Several EU Agencies including the European Agency for Safety and Health at Work (EU-OSHA), the European Foundation for the Improvement of Living and Working Conditions (Eurofound), the European Centre for the Development of Vocational Training (Cedefop) and the European Institute for Gender Equality (EIGE) have investigated various aspects of achieving sustainable work.
The results of their work have been summarised in a joint report. Part of their investigations were the reasons why, despite all efforts to keep workers in the workforce longer, a large proportion of them do not stay in employment until the official retirement age. In addition, the report looks at the different challenges associated with an ageing workforce and explores innovative approaches. The report describes the impact of long-term demographic developments and looks at participation in lifelong learning. Finally, the report calls for approaches to promote active ageing which ensure that older workers remain active, qualified and in employment.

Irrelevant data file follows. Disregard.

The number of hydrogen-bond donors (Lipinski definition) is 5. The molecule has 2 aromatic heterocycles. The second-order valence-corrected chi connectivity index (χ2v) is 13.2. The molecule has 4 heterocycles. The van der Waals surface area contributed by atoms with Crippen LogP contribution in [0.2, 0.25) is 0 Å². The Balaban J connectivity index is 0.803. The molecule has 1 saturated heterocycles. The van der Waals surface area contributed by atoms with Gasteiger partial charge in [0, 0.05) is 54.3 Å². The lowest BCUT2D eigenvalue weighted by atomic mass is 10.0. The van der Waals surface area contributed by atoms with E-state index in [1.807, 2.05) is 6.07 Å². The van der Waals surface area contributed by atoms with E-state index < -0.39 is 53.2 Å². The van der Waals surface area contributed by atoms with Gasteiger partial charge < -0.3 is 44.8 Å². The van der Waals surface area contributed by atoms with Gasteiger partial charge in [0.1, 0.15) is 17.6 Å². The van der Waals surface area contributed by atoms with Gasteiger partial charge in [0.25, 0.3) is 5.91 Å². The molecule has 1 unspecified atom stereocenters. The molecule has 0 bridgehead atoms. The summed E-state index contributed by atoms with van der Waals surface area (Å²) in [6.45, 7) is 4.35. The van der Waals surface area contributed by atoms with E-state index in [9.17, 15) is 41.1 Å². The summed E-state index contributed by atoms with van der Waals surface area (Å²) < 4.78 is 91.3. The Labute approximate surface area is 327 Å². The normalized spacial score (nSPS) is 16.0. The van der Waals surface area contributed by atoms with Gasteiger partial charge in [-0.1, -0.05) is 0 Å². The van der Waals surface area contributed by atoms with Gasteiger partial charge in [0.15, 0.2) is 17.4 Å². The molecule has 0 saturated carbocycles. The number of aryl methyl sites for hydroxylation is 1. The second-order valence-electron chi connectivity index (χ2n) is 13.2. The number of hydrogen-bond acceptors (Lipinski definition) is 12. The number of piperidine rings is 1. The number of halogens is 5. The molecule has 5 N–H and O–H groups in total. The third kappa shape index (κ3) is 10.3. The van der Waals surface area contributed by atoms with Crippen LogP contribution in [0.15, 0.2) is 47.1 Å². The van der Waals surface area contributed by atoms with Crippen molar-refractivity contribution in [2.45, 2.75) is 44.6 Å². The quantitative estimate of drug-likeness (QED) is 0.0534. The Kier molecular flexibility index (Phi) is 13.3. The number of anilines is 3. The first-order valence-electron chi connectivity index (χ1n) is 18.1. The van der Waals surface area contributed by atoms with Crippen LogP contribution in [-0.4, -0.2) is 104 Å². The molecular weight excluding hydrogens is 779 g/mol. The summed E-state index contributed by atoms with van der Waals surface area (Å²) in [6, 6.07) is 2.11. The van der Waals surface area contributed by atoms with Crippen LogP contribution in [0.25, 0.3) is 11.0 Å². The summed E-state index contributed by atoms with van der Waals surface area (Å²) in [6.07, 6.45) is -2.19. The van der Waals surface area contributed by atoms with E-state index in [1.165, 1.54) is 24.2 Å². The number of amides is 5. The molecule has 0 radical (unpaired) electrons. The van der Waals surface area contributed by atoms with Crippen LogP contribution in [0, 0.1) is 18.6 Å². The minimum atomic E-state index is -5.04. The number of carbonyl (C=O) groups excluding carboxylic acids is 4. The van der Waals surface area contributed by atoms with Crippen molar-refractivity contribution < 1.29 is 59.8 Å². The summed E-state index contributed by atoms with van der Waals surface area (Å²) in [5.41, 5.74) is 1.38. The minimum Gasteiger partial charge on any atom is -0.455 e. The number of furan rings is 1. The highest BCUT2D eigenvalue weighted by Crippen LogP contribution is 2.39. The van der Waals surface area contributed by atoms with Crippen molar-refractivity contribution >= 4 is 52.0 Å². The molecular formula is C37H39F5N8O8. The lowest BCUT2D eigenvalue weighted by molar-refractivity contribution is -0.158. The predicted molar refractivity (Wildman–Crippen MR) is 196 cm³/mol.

The EU Agencies concluded that achieving sustainable work depends on a range of interacting factors from different policy areas. For example, OSH strategies need to take account of the ageing workforce. A comprehensive policy should be based on a suitable risk prevention approach that addresses the whole workforce by taking a life-course approach. Support for small and medium-sized enterprises should be integrated into these strategies as a key focus by providing customised measures. The increase in long-term health problems in an ageing workforce must be tackled by strategies for rehabilitation and return to work which are supported simultaneously by different policy areas.
The information provided by the four agencies is intended to be complementary and help support policy making.
For more on this topic, see the DSV report from February.